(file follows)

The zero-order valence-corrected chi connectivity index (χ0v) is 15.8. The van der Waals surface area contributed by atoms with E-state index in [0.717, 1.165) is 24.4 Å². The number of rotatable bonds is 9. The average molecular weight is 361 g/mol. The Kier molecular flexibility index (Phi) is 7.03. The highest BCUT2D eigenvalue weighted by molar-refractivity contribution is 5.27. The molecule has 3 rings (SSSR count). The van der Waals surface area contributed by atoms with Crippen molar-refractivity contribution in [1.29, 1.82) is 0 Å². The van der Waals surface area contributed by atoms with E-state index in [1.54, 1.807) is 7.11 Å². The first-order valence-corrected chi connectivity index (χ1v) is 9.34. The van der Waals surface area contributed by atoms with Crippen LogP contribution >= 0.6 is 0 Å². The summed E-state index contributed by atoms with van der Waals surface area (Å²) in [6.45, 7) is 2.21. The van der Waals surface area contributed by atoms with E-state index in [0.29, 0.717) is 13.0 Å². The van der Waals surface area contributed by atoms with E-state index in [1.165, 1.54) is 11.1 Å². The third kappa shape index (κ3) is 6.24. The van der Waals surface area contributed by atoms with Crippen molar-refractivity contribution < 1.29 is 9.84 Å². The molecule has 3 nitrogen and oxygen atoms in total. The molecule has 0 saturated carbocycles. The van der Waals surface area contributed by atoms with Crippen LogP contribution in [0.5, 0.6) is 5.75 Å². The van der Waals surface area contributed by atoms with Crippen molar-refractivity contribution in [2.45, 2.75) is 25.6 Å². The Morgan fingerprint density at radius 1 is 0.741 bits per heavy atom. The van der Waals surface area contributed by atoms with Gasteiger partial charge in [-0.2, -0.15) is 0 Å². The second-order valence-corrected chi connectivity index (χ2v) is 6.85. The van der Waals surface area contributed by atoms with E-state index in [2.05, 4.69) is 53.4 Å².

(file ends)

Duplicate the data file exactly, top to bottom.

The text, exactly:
The zero-order valence-corrected chi connectivity index (χ0v) is 15.8. The van der Waals surface area contributed by atoms with E-state index in [0.717, 1.165) is 24.4 Å². The number of rotatable bonds is 9. The average molecular weight is 361 g/mol. The Kier molecular flexibility index (Phi) is 7.03. The highest BCUT2D eigenvalue weighted by molar-refractivity contribution is 5.27. The molecule has 3 rings (SSSR count). The van der Waals surface area contributed by atoms with Crippen molar-refractivity contribution in [1.29, 1.82) is 0 Å². The van der Waals surface area contributed by atoms with E-state index in [1.54, 1.807) is 7.11 Å². The first-order valence-corrected chi connectivity index (χ1v) is 9.34. The van der Waals surface area contributed by atoms with Crippen LogP contribution >= 0.6 is 0 Å². The summed E-state index contributed by atoms with van der Waals surface area (Å²) in [6.45, 7) is 2.21. The van der Waals surface area contributed by atoms with E-state index in [0.29, 0.717) is 13.0 Å². The van der Waals surface area contributed by atoms with E-state index in [1.165, 1.54) is 11.1 Å². The third kappa shape index (κ3) is 6.24. The van der Waals surface area contributed by atoms with Crippen molar-refractivity contribution < 1.29 is 9.84 Å². The molecule has 3 nitrogen and oxygen atoms in total. The molecule has 0 saturated carbocycles. The van der Waals surface area contributed by atoms with Crippen LogP contribution in [0.5, 0.6) is 5.75 Å². The van der Waals surface area contributed by atoms with Crippen molar-refractivity contribution in [2.45, 2.75) is 25.6 Å². The Morgan fingerprint density at radius 1 is 0.741 bits per heavy atom. The van der Waals surface area contributed by atoms with Gasteiger partial charge in [-0.2, -0.15) is 0 Å². The second-order valence-corrected chi connectivity index (χ2v) is 6.85. The van der Waals surface area contributed by atoms with E-state index in [2.05, 4.69) is 53.4 Å².